Skip to contentContribute to ReadWriteThink / RSS / FAQs / Site Demonstrations / Contact Us / About Us



Contribute to ReadWriteThink

ReadWriteThink couldn't publish all of this great content without literacy experts to write and review for us. If you've got lessons plans, videos, activities, or other ideas you'd like to contribute, we'd love to hear from you.



Professional Development

Find the latest in professional publications, learn new techniques and strategies, and find out how you can connect with other literacy professionals.



Did You Know?

Your students can save their work with Student Interactives.

More more

HomeClassroom ResourcesLesson Plans

Lesson Plan

Weekend News! A Weekly Writing Activity

E-mail / Share / Print This Page / Print All Materials (Note: Handouts must be printed separately)


Weekend News! A Weekly Writing Activity

Grades K – 2
Lesson Plan Type Recurring Lesson
Estimated Time One 20- to 40-minute weekly session
Lesson Author

Patricia A. Powers

Longwood, Florida

Erika Griffin

Trumbull, Connecticut


International Literacy Association



From Theory to Practice



Students' weekend adventures make the headlines in this lesson that uses personal events to have young students practice authentic writing. This recurring lesson, which is meant to be conducted each Monday, asks students to write about one "newsworthy" event or activity from their weekend. Each session includes a 10-minute writing minlesson based on what students have demonstrated that they need to know from the previous week. Students then write for approximately 20 minutes, applying their knowledge about spelling and grammar as they work. Students become reviewers as they assess their writing before sharing it with the class.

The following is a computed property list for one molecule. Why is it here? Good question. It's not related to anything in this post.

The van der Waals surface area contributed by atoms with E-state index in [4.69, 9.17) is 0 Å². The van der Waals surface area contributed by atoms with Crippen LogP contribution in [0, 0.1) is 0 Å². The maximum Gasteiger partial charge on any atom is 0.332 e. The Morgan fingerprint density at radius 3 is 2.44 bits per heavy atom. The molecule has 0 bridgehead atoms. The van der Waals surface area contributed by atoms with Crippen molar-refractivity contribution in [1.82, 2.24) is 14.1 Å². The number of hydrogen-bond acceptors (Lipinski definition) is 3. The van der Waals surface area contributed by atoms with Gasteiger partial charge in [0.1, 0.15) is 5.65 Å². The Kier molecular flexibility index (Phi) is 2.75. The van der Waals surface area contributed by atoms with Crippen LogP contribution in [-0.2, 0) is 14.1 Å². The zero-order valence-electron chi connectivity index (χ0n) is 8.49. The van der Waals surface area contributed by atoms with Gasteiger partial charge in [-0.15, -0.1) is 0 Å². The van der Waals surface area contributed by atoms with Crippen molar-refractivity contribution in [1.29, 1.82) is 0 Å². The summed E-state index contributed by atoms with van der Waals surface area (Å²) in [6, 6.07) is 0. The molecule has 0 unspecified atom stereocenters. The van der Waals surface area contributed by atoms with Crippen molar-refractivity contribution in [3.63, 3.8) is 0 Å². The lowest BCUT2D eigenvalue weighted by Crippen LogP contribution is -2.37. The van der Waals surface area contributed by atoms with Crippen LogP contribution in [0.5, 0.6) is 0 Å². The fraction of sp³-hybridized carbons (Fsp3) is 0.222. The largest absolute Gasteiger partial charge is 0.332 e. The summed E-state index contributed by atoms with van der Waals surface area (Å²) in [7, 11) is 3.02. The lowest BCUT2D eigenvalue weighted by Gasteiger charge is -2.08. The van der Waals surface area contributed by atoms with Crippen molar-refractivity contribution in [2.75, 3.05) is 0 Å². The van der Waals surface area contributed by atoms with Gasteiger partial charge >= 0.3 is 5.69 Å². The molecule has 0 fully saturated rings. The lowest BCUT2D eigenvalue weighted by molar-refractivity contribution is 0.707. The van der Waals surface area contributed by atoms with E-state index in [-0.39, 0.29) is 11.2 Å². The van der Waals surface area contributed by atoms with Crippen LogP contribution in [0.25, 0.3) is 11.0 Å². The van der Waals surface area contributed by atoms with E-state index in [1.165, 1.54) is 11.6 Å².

back to top



Sipe, L.R. (2001). Invention, convention, and intervention: Invented spelling and the teacher's role. The Reading Teacher, 55(3), 264273.

  • It is important to recognize that teachers' activities during the drafting stage of writing, when children are first getting down ideas, must not inhibit children's willingness and desire to write.

  • In interactive writing, students are actively engaged each time they write using what they already know about writing and spelling.

  • Interactions between the student and an "expert other" are crucial for scaffolding understanding with a variety of instructional techniques.


Fraser, J., & Skolnick D. (1994). On their way: Celebrating second graders as they read and write. Portsmouth, NH: Heinemann.

This book includes a weekly "weekend news" writing activity that also has students generate their own set of criteria for evaluating their writing.

back to top